First and foremost, this argument rests on a gratuitous assumption that _____. The fact that A and B showed up together may be significant, but it could also be an innocent coincidence. In other words, these two incidents have no correlation between them. Frankly, I wonder what the root causes are. Have the investigator taken into consideration whether there is any other essential element, such as _____? Based on my experience, the factors trigger _____. Yet none of them are mentioned in _____. If it is really due to _____, then undoubtedly _____. But if _____ or _____ is the root cause of that, then we can draw a totally different conclusion. If the study omits something important, it may turn out fruitless. Any of these scenarios, if true, would show that _____. Therefore, this argument is unwarranted without ruling out such possibility. In fact, human beings are prone to making the inaccurate causal correlations. In specific, they tend to be influenced by the vividness and immediacy of what they see, and adhere strongly to their beliefs, even in the face of the contradictory evidence. Hence the author should contemplate more aspects and do further studies to make his statement more conceivable.

Second of all, the evidence is insufficient to support the conclusion. So far, the investigators only provide one survey that _____. As I see it, these samples may not be diverse and representative enough to bolster the conclusion that _____. It could take more than twenty years to sort out all the scientific issues related to _____. Unless more empirical evidence is uncovered, we should not jump to such a broad conclusion about _____. Strictly speaking, in face of such limited evidence, it is fallacious to draw any conclusion at all.

In the third place, the argument has also committed a false analogy fallacy. The author infers that _____ on the grounds that _____. Known to everyone, time keeps changing, so does the circumstance. As I see it, what worked for _____ in the past will not necessarily work for _____ in the future. _____ and _____ may have different backgrounds and conditions. For instance, these two _____ may have different _____, such as _____, _____, and so on.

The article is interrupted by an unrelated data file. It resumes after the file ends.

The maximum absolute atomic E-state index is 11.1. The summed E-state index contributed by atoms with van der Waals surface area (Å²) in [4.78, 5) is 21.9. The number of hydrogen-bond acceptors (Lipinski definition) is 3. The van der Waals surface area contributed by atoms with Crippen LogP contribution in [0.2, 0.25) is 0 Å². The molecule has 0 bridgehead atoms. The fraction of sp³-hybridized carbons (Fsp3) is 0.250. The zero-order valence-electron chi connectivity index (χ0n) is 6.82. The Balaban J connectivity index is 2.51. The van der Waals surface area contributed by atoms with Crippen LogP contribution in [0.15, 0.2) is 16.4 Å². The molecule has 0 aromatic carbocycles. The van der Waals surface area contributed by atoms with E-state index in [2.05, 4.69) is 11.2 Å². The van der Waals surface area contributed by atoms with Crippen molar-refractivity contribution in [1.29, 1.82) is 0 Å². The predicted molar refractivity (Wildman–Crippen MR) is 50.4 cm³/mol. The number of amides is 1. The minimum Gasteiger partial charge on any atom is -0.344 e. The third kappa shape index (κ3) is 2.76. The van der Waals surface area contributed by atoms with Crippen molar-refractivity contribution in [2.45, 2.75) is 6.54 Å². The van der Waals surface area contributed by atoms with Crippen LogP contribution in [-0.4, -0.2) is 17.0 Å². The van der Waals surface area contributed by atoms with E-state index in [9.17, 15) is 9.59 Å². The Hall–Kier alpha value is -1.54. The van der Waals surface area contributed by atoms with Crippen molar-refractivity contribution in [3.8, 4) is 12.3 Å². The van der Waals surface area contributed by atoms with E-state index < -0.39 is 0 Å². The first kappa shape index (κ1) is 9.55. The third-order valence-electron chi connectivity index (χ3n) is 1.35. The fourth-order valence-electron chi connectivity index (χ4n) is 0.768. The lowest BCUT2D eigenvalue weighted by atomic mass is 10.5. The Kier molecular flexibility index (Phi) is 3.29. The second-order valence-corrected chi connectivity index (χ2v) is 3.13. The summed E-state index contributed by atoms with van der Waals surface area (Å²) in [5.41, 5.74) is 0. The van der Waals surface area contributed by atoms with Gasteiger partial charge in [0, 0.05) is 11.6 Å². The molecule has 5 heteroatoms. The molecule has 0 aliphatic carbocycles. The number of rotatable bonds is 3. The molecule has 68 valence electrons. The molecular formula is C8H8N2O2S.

Fourthly, the conclusion unjustifiably relies on the poll while the validity of the survey is in doubt. Was it conducted by the authoritative institute? Has the study ever been published in a credible journal? If not, I would doubt the legitimacy of the study. Any assertion supported by this unreliable study would not be persuasive.

Finally, to fully evaluate the argument, we need to ask the following questions. _____. Unless the author presents the more concrete answers for these questions, the argument is not conceivable.

To sum up, when the pros and cons of A and B are carefully examined, the most striking conclusion is obvious that _____. Admittedly, it may be true that _____ in some conditions. Nevertheless, this alone does not constitute a sufficient support to claim that _____. So far, the conclusion is solely based on the assumption and hypothesis without physical evidence. Apparently, in order to make the argument logically acceptable, the author should demonstrate, instead of his belief and observation, a reliable investigation with statistics and successful cases. Before such solid evidence is found, we may not be comfortable to declare that _____. The arguer should also illustrate that _____ to make this argument favorable. Since the author commits the logical mistakes and fails to consider the whole situation comprehensively, his ideas should not be adopted. Due to the above-mentioned reasons, which sometimes intertwine to form an organic whole and thus become more cogent, we may safely arrive at the conclusion I support— _____.

Model sentences–7. 問題/比較

Posted: 2014 年 01 月 10 日 in Writing
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XV. 問題

1.   It is wrong for parents to make every decision for their sons and daughters.